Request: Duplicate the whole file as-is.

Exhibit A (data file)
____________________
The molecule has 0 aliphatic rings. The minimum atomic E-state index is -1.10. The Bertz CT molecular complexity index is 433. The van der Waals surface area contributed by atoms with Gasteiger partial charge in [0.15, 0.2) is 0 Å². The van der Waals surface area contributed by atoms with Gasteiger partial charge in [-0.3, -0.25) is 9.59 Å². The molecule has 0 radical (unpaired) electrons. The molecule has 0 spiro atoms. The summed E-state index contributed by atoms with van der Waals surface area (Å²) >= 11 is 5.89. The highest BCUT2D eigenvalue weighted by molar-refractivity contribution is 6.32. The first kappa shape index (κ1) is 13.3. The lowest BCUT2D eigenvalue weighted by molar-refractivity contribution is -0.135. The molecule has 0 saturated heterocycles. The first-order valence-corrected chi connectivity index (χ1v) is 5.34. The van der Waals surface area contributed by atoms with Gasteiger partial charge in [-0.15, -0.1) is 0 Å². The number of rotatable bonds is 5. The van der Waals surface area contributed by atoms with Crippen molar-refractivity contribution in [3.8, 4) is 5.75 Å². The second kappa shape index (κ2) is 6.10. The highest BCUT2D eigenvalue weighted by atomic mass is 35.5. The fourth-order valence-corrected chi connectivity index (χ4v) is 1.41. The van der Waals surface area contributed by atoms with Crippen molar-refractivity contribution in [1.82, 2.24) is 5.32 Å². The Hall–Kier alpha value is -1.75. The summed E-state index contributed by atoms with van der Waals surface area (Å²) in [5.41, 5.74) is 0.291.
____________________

The molecule has 0 aliphatic rings. The minimum atomic E-state index is -1.10. The Bertz CT molecular complexity index is 433. The van der Waals surface area contributed by atoms with Gasteiger partial charge in [0.15, 0.2) is 0 Å². The van der Waals surface area contributed by atoms with Gasteiger partial charge in [-0.3, -0.25) is 9.59 Å². The molecule has 0 radical (unpaired) electrons. The molecule has 0 spiro atoms. The summed E-state index contributed by atoms with van der Waals surface area (Å²) >= 11 is 5.89. The highest BCUT2D eigenvalue weighted by molar-refractivity contribution is 6.32. The first kappa shape index (κ1) is 13.3. The lowest BCUT2D eigenvalue weighted by molar-refractivity contribution is -0.135. The molecule has 0 saturated heterocycles. The first-order valence-corrected chi connectivity index (χ1v) is 5.34. The van der Waals surface area contributed by atoms with Gasteiger partial charge in [-0.15, -0.1) is 0 Å². The number of rotatable bonds is 5. The van der Waals surface area contributed by atoms with Crippen molar-refractivity contribution in [3.8, 4) is 5.75 Å². The second kappa shape index (κ2) is 6.10. The highest BCUT2D eigenvalue weighted by atomic mass is 35.5. The fourth-order valence-corrected chi connectivity index (χ4v) is 1.41. The van der Waals surface area contributed by atoms with Crippen molar-refractivity contribution in [1.82, 2.24) is 5.32 Å². The Hall–Kier alpha value is -1.75. The summed E-state index contributed by atoms with van der Waals surface area (Å²) in [5.41, 5.74) is 0.291.